(371g) Stabilization-Oriented Learning Algorithm for Optimal Control of Nonlinear Control-Affine System

Kim, Y., Seoul National University
Lee, J. M., Seoul National University
Three major approaches have been developed in order to solve optimal control problems [1]. (1) The first approach is to solve a finite horizon optimal control problem given a specified initial condition using either the calculus of variations or the optimization algorithm directly. The resulting solution is an open-loop control policy so that the solution is applied for a short duration and the optimal control problem should be repeatedly solved based on updated system information. The well-known model predictive control (MPC) method is included in this approach. (2) The second approach is to find the solution of Hamilton-Jacobi-Bellman (HJB) equations that are constructed based on Bellman’s principle of optimality. The solution of HJB is called the optimal value function (V*(x)), which gives the minimum value of cost function when the system is operated under the optimal control policy with initial condition x. Although this approach can provide a closed-loop optimal control policy for all initial states, HJB is a nonlinear partial differential equation (PDE) and is difficult to solve. Thus, several algorithms have been developed to find the optimal value function based on basic algorithms (e.g., policy iteration (PI) and value iteration (VI)) [2], [3], [4]. (3) The third approach is the inverse control approach, based on the fact that every control Lyapunov function (CLF) is the solution of the HJB equation for a system with a cost function [5]. A variation of Sontag's formula provides the optimal control policy of the system with a user-defined cost function, in which the CLF has the same shape of level sets as the optimal value function [6].

The conventional methods, excluding the third approach, are focusing more on optimality than stability. For example, to guarantee the stability of MPC, it is necessary to include restraints for terminal constraint or terminal cost. In the second method, in order for the LgV-type optimal formula of the control-affine system to be an asymptotic stabilizing policy, the value function should be the solution of the Lyapunov equation with an asymptotic stabilizing policy. However, the Lyapunov equation is also a PDE, which is difficult to solve. Even by using a neural network to approximate the solution of HJB, it is difficult to guarantee the closed-loop stability using LgV-type optimal formula in the process of updating the weights of a neural network, especially in the early stages of learning.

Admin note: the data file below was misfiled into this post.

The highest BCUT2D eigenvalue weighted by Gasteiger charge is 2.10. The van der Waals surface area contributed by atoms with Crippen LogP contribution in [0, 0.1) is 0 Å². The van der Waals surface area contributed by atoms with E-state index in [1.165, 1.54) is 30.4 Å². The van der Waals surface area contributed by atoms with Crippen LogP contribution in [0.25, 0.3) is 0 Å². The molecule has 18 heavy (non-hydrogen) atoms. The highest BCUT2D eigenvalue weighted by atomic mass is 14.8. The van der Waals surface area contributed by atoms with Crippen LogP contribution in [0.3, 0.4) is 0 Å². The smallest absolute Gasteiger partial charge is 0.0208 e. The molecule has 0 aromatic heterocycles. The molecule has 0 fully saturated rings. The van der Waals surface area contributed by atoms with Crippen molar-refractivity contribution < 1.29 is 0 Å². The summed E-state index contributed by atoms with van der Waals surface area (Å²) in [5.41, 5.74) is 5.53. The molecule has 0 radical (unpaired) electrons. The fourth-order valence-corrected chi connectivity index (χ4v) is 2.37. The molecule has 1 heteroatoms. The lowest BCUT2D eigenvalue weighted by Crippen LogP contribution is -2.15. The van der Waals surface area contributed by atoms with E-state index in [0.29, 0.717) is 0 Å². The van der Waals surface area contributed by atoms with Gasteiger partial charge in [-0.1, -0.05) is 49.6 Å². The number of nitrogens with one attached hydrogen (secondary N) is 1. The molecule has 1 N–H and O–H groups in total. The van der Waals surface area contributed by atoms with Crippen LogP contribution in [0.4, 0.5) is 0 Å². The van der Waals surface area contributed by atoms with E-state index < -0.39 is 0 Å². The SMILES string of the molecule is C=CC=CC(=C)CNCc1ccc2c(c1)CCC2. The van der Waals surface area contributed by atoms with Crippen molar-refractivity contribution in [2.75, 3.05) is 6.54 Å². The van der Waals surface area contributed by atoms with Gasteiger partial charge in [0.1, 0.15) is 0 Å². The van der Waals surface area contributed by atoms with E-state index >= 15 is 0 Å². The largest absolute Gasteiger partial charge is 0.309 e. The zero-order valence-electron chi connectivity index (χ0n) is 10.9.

Although the conventional inverse control approach focuses on stability rather than optimality, it is important that the CLF has the same shape of a level set as the value function, in order for Sontag's formula to provide the optimal controller with a user-defined cost function. However, only few studies have been conducted to develop the algorithm to find such CLF [1]. In [1], the CLF is learned by adjusting the cost function for which the CLF is the optimal value function, in order to provide similar performance to the optimal controller that minimizes the user-specified cost function. In our study, we modify the algorithm developed in the second approach to develop a new algorithm that learns CLF having the same level set as the optimal value function for the user-specified cost function, unlike the method of [1].

In this study, we propose a new PI-based algorithm for learning both the optimal value function and the optimal control for nonlinear control-affine systems, while guaranteeing the stability. We prove the stability of the system and the convergence to the optimal controller when solving Lyapunov equations for policy evaluation as well as using Sontag's formula for policy improvement. Even when using function approximation and gradient descent method for policy evaluation, the closed-loop stability is guaranteed during the whole learning process. Since Sontag's formula can provide the asymptotically stabilizing controller with the neural network, which is constrained as CLF, our controller can asymptotically stabilize the system even with the approximation errors.

However, the LgV-type optimal formula cannot guarantee stability because the approximate function is not exactly same as the optimal value function. Therefore, the optimal formula cannot yield the optimal controller, and CLF is not a sufficient condition to use the optimal formula to obtain a stabilizing controller. Through simulation, we show several cases where the system becomes unstable during the training process when the LgV-type optimal formula is used for policy improvement.


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